Many activity trackers have online communities where you meet others, challenge friends, and set goals with family. You all connect through the app and work to win badges and competitions. Challenge your sister-in-law to reach 10,000 steps daily, and give yourself a reason to brag at the next family dinner.

Find an Accountability Partner

An accountability partner may be harder to find than you think. Often, this is because an accountability partner is a partnership. Both people have to work together and want the same goals. They must motivate each other, and sometimes the motivation is only one-way. Other times, the partner may drop out before you.

Woman weightlifting in a gym

Find a partner that pushes you without overdoing it. Having more than one partner is best, so have a backup in case one is busy. An accountability partner should be:

  • Communicative

  • Helpful

  • Supportive

  • Inspirational

  • Encouraging

  • Determined

Think of someone now whom you might call. A parent? Sibling? It may even be a coworker. It just has to be someone you contact regularly.

Take Progress Pictures and Measurements

Some people lose more inches than they do pounds. While the scale might say you only lost five pounds, you also lost two inches on your waistline. You won't know unless you measure before and after.

Pictures are also great for reminding you of how well you're doing. They act as proof of your accomplishments. You are your own worst critic. These progress pictures quiet the self-critical, mean inner voice that's so hard to escape.

Keep a special album on your phone so that you don't have to search for them every time. Keeping the pictures separate also keeps them private. No one has to see the photos but you! Take consistent pictures, such as every Tuesday, so you have a more organized transition. For a big self-esteem boost, wear the same outfit in each pic.

Hold Yourself Accountable With This Everyday Exercise Challenge

Psych Central mentions that research shows it takes an average of 2-3 months to form a habit. A habit begins with mental strength, self-discipline, and accountability.

Committing to an exercise routine every day sounds harsh, but the challenge makes it all the more rewarding. Some days are exciting, and others are dreadful. Staying consistent is critical to being successful.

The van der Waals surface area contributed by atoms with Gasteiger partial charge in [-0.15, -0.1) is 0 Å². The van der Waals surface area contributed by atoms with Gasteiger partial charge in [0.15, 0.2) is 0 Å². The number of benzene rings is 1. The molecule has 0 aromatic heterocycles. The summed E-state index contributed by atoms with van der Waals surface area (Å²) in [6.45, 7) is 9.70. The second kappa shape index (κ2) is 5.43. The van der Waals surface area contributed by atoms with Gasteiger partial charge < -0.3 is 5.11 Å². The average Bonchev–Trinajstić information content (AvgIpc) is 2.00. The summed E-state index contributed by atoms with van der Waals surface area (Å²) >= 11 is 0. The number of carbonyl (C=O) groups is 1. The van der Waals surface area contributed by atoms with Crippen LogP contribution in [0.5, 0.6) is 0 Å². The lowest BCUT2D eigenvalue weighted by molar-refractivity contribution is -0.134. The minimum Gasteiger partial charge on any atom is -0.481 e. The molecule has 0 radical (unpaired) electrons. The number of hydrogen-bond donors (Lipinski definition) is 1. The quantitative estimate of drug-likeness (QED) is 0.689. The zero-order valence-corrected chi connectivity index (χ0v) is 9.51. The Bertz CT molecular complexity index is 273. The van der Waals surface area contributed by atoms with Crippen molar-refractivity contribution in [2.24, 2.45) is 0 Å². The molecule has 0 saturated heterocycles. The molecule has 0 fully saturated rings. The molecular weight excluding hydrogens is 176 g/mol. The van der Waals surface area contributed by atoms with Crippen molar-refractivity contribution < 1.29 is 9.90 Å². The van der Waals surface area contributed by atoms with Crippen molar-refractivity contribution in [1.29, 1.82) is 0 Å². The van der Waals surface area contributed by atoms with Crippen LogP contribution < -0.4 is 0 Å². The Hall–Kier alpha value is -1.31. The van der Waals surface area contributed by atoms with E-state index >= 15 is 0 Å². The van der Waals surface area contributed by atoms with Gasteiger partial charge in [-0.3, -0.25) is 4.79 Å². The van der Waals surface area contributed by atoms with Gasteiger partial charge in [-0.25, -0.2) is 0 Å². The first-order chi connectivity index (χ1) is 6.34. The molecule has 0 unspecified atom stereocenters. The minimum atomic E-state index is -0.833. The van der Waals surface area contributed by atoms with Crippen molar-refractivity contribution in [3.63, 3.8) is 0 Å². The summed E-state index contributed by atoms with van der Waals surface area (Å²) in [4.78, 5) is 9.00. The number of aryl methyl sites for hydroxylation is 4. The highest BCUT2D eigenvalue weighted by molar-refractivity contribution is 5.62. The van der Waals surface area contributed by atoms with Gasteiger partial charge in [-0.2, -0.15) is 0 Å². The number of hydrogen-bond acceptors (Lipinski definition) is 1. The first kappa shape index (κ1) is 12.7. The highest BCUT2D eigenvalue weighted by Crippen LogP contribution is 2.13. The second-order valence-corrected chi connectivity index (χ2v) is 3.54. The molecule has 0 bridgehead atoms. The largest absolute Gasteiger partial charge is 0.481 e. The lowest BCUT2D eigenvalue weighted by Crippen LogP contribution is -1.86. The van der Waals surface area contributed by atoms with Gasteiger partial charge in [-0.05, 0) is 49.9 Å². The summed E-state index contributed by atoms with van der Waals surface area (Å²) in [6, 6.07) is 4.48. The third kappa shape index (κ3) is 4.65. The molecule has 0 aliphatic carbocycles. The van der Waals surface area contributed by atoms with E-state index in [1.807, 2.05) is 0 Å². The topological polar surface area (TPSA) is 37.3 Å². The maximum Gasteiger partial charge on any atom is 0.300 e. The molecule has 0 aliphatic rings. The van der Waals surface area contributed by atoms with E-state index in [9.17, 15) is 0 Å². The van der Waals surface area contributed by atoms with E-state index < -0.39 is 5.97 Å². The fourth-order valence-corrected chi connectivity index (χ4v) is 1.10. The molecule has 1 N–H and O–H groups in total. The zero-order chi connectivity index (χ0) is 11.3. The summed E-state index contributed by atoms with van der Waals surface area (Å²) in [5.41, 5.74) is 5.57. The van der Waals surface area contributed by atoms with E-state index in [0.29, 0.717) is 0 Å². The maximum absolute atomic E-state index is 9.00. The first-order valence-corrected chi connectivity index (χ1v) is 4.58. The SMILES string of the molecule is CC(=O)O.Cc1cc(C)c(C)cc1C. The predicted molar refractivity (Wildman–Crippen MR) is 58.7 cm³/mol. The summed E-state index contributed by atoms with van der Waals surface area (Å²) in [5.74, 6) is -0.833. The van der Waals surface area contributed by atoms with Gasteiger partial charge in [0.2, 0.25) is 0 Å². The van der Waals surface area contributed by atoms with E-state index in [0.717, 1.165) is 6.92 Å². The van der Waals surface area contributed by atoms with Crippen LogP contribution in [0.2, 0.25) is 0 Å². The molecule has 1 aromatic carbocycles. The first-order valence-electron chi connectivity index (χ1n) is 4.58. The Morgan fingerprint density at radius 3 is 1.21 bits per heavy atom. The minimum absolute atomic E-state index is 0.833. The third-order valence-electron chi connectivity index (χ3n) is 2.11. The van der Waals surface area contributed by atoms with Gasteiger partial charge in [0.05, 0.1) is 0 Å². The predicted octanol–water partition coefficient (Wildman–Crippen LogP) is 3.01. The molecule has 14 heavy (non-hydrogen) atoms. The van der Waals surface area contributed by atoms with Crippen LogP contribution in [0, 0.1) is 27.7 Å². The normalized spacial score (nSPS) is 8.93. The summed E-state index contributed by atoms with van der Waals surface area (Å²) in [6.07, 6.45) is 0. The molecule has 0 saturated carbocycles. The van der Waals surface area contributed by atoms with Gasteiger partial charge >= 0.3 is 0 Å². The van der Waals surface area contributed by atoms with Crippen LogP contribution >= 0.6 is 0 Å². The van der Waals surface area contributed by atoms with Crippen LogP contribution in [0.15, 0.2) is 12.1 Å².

Commit to exercising your arms for 10 minutes every day. Complete push-ups, dumbbell curls, tricep dips, boxing, or forearm flexes. Switch between exercises, reps, and sets. Set a goal to complete at least three sets of 10 reps.


Focus on working your legs for 10 minutes a day. Go for a walk, squat, run, or bike your way to toned legs. Exercising the legs every day improves circulation, back pain, and poor posture.


Challenge yourself to complete at least three core exercises for 10 minutes. Core workouts include planks, jumping jacks, and crunches. The core is essential to the body because it supports the spine and every movement.


The mind is one of the essential parts of the daily exercise challenge. Meditation, mindfulness, and visualization of success increase mental strength. Mindfulness techniques improve self-discipline and keep you coming back. They provide the mental strength to complete this workout challenge. Aim for at least 10 minutes of mindfulness each day.

Forty minutes might sound like a lot in the beginning, but toward the end, you are going to wonder if it's enough. Over time, the exercises get more manageable, the meditation is effective, and your energy and sleep are better than ever.

Girl at workout machine

You Are Accountable

Being accountable makes you stronger. You create a dependence on yourself that keeps you working, even when you feel drained. You must look within and find the strength when your workout partner fails to text back, your Fitbit is dead, and you do not see the results you want.

Hold yourself accountable to accomplish your goals. Stay consistent, constant, and persevere. Losing motivation is easy; fighting through is challenging but rewarding. Visualize what your life is going to be like when you succeed. What does success look like for you?